The American Presidency Project
John T. Woolley & Gerhard Peters • Santa Barbara, California return to original document
• Richard Nixon
Remarks on Presenting the Congressional Medal of Honor to Nine Members of the Armed Forces.
October 15, 1973

Ladies and gentlemen:

As all of you know, this is a Medal of Honor presentation. As I was looking over the record of the last 4 years, I found that 143 Medals of Honor have been presented during those 4 years. There will be nine presented today, and the difference is that this is the first time that a Medal of Honor presentation will be made in peacetime, when the United States is at peace not only in Vietnam but is at peace with every nation throughout the world.

Now, when we speak of the Medal of Honor, I would say first that those who receive that medal in this room honor this great house and this historic room. When we speak of the Medal of Honor in relationship to the war, the long and difficult war in which so many Americans participated, we realize that how these men who receive this medal today and their colleagues, how what they did has made it possible for the United States to end this war and finally to have peace with honor.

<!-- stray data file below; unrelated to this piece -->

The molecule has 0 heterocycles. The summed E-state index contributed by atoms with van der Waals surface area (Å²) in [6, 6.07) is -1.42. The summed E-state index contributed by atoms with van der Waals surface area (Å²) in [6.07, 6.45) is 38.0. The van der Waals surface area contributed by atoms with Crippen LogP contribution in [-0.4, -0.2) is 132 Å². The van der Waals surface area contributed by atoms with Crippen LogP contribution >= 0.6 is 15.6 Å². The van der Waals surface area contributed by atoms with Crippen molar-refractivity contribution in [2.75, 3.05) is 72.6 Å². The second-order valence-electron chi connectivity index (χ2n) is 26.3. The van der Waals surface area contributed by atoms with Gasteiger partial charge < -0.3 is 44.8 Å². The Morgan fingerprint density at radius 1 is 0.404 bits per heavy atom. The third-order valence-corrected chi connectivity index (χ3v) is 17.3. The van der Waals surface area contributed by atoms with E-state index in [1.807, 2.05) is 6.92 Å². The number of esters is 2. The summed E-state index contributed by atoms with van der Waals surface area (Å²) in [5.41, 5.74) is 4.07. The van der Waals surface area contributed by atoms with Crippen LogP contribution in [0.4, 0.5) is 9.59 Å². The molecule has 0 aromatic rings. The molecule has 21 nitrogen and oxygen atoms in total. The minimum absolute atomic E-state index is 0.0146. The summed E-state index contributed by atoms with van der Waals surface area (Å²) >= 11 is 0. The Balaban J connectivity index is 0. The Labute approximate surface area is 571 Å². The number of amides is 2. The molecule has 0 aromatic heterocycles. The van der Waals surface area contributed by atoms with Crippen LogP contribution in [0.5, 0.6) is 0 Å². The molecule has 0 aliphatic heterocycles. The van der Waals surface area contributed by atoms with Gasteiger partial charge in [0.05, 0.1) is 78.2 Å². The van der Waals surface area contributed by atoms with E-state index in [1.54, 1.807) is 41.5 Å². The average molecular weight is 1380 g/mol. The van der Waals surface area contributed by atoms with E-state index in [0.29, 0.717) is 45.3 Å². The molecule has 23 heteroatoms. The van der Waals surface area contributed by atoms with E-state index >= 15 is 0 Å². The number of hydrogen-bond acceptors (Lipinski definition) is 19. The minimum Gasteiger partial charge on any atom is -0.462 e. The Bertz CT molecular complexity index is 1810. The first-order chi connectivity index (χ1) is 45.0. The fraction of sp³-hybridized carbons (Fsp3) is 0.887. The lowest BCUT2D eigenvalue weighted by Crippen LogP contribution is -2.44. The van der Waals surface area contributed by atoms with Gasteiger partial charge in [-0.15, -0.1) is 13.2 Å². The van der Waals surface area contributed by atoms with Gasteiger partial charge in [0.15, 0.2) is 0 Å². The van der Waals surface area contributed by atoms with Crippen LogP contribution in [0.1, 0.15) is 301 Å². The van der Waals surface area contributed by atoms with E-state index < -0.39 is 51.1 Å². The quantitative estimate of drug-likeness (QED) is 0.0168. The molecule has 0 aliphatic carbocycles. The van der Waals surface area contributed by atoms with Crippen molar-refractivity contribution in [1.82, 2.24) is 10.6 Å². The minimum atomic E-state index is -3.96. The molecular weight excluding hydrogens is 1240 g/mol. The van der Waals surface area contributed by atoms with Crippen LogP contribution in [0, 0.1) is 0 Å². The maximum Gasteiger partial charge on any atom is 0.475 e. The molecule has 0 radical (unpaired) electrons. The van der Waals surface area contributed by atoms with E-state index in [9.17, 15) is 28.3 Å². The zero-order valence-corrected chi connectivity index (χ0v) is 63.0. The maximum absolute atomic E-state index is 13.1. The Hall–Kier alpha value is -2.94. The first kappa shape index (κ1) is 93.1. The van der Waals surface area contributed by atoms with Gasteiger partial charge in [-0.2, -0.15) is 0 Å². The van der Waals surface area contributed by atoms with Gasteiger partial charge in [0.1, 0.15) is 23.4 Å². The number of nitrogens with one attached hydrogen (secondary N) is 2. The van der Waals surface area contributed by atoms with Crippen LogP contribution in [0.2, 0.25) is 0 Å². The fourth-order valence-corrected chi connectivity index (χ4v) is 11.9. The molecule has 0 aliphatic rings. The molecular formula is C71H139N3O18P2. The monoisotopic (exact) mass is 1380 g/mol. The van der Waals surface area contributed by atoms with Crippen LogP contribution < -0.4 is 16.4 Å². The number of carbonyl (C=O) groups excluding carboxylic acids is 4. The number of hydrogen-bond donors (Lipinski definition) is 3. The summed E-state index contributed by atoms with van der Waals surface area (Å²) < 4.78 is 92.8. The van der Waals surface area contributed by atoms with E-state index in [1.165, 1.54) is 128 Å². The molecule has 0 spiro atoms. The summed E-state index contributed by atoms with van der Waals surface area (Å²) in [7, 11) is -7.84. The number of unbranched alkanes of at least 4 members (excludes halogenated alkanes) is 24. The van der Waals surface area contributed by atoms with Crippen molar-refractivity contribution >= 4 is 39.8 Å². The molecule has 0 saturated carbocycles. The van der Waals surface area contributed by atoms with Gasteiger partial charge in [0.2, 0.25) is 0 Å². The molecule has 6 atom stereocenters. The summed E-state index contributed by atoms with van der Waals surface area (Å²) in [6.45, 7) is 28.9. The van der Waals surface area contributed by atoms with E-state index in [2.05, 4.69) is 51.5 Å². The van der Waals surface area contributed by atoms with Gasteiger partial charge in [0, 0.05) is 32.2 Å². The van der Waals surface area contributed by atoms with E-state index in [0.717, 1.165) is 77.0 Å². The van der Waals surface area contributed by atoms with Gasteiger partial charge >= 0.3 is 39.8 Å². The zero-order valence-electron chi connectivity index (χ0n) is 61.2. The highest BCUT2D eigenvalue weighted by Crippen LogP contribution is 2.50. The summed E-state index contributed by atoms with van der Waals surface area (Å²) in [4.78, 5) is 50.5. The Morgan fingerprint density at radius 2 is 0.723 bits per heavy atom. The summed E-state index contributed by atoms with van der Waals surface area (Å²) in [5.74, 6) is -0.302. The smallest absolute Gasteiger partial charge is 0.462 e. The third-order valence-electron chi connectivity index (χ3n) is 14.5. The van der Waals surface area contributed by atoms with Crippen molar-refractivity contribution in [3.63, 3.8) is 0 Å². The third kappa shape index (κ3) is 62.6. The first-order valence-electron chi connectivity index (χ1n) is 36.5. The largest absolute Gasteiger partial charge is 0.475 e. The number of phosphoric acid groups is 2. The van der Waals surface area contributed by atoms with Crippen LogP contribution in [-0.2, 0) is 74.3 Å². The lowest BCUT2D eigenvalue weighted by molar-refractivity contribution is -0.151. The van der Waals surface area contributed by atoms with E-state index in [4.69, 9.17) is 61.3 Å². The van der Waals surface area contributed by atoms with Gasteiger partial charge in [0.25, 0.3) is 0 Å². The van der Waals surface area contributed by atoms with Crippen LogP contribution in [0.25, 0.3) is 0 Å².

As one of our prisoners of war said when he returned from Vietnam, you, you and your colleagues in the Armed Forces of the United States, made it possible for our prisoners of war to return to the United States on their feet rather than on their knees.

And so you receive a Medal of Honor today because what you have done is to help the United States maintain its honor.